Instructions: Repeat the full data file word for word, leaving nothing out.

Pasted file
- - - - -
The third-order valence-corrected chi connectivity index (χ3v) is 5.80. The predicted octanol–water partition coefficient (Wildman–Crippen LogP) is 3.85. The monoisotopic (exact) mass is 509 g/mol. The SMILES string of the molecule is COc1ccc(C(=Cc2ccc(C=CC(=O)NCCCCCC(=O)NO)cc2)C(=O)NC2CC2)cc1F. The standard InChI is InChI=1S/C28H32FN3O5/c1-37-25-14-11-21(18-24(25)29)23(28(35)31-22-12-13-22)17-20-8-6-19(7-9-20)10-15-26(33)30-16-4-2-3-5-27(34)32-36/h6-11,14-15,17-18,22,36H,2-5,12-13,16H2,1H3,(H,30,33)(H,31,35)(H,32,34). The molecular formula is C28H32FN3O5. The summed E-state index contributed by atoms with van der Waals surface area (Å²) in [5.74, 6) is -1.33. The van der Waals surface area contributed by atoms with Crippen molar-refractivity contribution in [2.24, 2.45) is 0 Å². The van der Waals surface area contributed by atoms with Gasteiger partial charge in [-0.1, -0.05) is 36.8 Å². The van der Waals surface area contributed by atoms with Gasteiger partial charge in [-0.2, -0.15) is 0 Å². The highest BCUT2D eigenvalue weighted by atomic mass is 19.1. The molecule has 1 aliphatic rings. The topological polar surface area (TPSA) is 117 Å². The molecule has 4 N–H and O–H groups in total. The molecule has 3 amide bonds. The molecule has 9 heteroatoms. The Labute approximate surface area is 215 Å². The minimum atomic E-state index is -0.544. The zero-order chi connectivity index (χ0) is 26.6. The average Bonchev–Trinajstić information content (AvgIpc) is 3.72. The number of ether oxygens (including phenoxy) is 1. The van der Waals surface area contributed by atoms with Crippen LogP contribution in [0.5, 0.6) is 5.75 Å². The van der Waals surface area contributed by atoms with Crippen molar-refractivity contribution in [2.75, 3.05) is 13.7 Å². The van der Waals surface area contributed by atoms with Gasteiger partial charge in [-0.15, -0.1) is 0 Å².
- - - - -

The third-order valence-corrected chi connectivity index (χ3v) is 5.80. The predicted octanol–water partition coefficient (Wildman–Crippen LogP) is 3.85. The monoisotopic (exact) mass is 509 g/mol. The SMILES string of the molecule is COc1ccc(C(=Cc2ccc(C=CC(=O)NCCCCCC(=O)NO)cc2)C(=O)NC2CC2)cc1F. The standard InChI is InChI=1S/C28H32FN3O5/c1-37-25-14-11-21(18-24(25)29)23(28(35)31-22-12-13-22)17-20-8-6-19(7-9-20)10-15-26(33)30-16-4-2-3-5-27(34)32-36/h6-11,14-15,17-18,22,36H,2-5,12-13,16H2,1H3,(H,30,33)(H,31,35)(H,32,34). The molecular formula is C28H32FN3O5. The summed E-state index contributed by atoms with van der Waals surface area (Å²) in [5.74, 6) is -1.33. The van der Waals surface area contributed by atoms with Crippen molar-refractivity contribution in [2.24, 2.45) is 0 Å². The van der Waals surface area contributed by atoms with Gasteiger partial charge in [-0.1, -0.05) is 36.8 Å². The van der Waals surface area contributed by atoms with Gasteiger partial charge in [-0.2, -0.15) is 0 Å². The highest BCUT2D eigenvalue weighted by atomic mass is 19.1. The molecule has 1 aliphatic rings. The topological polar surface area (TPSA) is 117 Å². The molecule has 4 N–H and O–H groups in total. The molecule has 3 amide bonds. The molecule has 9 heteroatoms. The Labute approximate surface area is 215 Å². The minimum atomic E-state index is -0.544. The zero-order chi connectivity index (χ0) is 26.6. The average Bonchev–Trinajstić information content (AvgIpc) is 3.72. The number of ether oxygens (including phenoxy) is 1. The van der Waals surface area contributed by atoms with Crippen LogP contribution in [0.5, 0.6) is 5.75 Å². The van der Waals surface area contributed by atoms with Crippen molar-refractivity contribution in [2.75, 3.05) is 13.7 Å². The van der Waals surface area contributed by atoms with Gasteiger partial charge in [-0.15, -0.1) is 0 Å².